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The vaginal ring is a highly effective method of birth control when it is used exactly as directed. The ring failure rate is the same as that of birth control pills.
Talk to your doctor about what day to start using the ring. Usually, a ring is started during one of the first 5 days of the menstrual cycle.
See a picture of the vaginal hormonal ring.
The ring cannot be incorrectly inserted. Its exact position in the vagina is not critical for it to work because the ring is not a barrier contraceptive. The ring is left in place during sexual intercourse. It is replaced with a new one every 4 weeks.
If you forget and leave the ring in place for more than 4 weeks, remove it and use a barrier method of birth control (such as a condom) until a new ring has been in place for 7 days. Discuss this with your doctor. A pregnancy test may be recommended.
Insertion and removal of the ring is similar to using a diaphragm, except the ring is left in place for 3 weeks. Simply use your fingers to tuck it into your vagina and later to hook or grasp it and pull it out.
If a vaginal ring slips out and it is out of your vagina for less than 3 hours, you are still protected from pregnancy. The ring can be rinsed and reinserted.
If a ring is out of the vagina for more than 3 hours, you may not be protected from pregnancy. Rinse and reinsert the ring, but use an extra method of birth control until the ring has been back in your vagina for 7 days in a row.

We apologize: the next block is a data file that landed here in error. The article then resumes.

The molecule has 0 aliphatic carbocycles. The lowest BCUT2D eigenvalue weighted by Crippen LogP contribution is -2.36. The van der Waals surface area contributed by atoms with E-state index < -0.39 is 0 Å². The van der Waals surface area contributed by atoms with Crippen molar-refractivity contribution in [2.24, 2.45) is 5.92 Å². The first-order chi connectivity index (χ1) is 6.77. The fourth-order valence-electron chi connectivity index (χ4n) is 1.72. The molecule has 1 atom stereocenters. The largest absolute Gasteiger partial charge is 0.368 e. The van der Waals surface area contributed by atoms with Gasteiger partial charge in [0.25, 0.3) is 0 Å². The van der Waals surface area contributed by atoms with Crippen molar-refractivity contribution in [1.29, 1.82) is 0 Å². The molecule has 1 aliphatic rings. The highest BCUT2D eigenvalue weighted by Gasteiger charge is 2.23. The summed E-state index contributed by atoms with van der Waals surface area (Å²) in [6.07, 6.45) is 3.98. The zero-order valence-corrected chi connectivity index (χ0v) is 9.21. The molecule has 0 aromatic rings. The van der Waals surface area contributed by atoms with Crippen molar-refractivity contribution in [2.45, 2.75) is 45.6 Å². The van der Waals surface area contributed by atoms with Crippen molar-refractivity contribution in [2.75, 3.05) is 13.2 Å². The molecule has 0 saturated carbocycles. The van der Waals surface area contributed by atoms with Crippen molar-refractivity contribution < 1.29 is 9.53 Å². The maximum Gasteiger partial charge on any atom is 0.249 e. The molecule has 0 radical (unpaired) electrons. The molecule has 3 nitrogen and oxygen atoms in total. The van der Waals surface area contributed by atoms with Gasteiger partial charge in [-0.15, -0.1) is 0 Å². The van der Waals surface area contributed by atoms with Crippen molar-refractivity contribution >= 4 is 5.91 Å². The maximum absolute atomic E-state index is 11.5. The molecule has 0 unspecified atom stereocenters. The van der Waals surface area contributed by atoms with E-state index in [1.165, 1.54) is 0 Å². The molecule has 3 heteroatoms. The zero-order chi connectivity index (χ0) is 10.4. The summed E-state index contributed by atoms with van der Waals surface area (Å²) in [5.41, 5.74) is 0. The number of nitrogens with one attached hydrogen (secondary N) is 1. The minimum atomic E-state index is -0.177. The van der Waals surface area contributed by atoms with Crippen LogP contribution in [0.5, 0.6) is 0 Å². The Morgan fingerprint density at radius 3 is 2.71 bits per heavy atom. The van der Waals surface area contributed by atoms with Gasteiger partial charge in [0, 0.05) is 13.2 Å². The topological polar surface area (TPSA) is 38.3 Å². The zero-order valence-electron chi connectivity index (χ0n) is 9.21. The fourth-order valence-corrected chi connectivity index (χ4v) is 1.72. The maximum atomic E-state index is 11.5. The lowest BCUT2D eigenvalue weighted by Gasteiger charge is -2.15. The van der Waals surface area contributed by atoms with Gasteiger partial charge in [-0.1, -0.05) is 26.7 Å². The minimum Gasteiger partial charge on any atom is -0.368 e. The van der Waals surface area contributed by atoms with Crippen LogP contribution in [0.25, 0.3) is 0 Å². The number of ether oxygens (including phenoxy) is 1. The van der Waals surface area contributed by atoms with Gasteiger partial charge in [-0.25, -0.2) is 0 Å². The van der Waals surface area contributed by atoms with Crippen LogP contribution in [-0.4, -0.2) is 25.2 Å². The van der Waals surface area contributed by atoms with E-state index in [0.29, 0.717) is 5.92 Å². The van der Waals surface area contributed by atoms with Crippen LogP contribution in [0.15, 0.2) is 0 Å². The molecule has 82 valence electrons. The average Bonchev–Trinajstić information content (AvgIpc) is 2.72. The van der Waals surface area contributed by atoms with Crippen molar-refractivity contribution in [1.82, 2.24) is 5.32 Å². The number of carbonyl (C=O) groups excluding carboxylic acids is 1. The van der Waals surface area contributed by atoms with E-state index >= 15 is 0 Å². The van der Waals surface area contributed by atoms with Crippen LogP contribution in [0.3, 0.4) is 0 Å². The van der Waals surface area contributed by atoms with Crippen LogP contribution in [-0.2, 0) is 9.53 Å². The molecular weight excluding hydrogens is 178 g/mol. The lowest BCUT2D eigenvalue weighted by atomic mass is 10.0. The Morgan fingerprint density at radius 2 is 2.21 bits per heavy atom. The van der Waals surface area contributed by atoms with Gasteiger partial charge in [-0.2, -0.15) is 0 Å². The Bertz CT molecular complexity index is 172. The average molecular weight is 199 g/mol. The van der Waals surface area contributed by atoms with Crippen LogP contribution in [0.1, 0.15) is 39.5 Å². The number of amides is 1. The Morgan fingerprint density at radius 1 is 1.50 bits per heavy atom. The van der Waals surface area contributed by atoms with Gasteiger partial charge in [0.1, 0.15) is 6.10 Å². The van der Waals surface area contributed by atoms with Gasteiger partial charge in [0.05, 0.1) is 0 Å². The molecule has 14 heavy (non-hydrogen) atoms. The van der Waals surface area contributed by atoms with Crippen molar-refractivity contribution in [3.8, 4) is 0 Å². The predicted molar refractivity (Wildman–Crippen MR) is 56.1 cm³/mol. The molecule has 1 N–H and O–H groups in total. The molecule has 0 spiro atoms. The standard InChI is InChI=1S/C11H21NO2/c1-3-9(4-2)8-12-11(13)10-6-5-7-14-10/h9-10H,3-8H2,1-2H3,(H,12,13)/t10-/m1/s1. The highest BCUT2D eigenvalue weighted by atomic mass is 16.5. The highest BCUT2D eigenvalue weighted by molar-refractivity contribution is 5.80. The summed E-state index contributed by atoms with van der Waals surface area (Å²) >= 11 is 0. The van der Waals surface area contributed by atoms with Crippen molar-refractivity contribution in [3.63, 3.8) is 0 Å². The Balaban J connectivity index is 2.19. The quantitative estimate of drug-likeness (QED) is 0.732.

If you lose a vaginal ring, insert a new ring as soon as possible and follow the same schedule as described above.
When you start using the vaginal ring depends on what contraceptive method you were using before.
For the first cycle of using the vaginal ring, use an extra method of birth control for the first 7 days of ring use.
Use an extra method of birth control for the first 7 days of ring use.
Current as of:
May 29, 2019
Author: Healthwise StaffMedical Review: Sarah Marshall MD - Family MedicineAdam Husney MD - Family MedicineKathleen Romito MD - Family MedicineRebecca Sue Uranga
Current as of: May 29, 2019
Sarah Marshall MD - Family Medicine & Adam Husney MD - Family Medicine & Kathleen Romito MD - Family Medicine & Rebecca Sue Uranga
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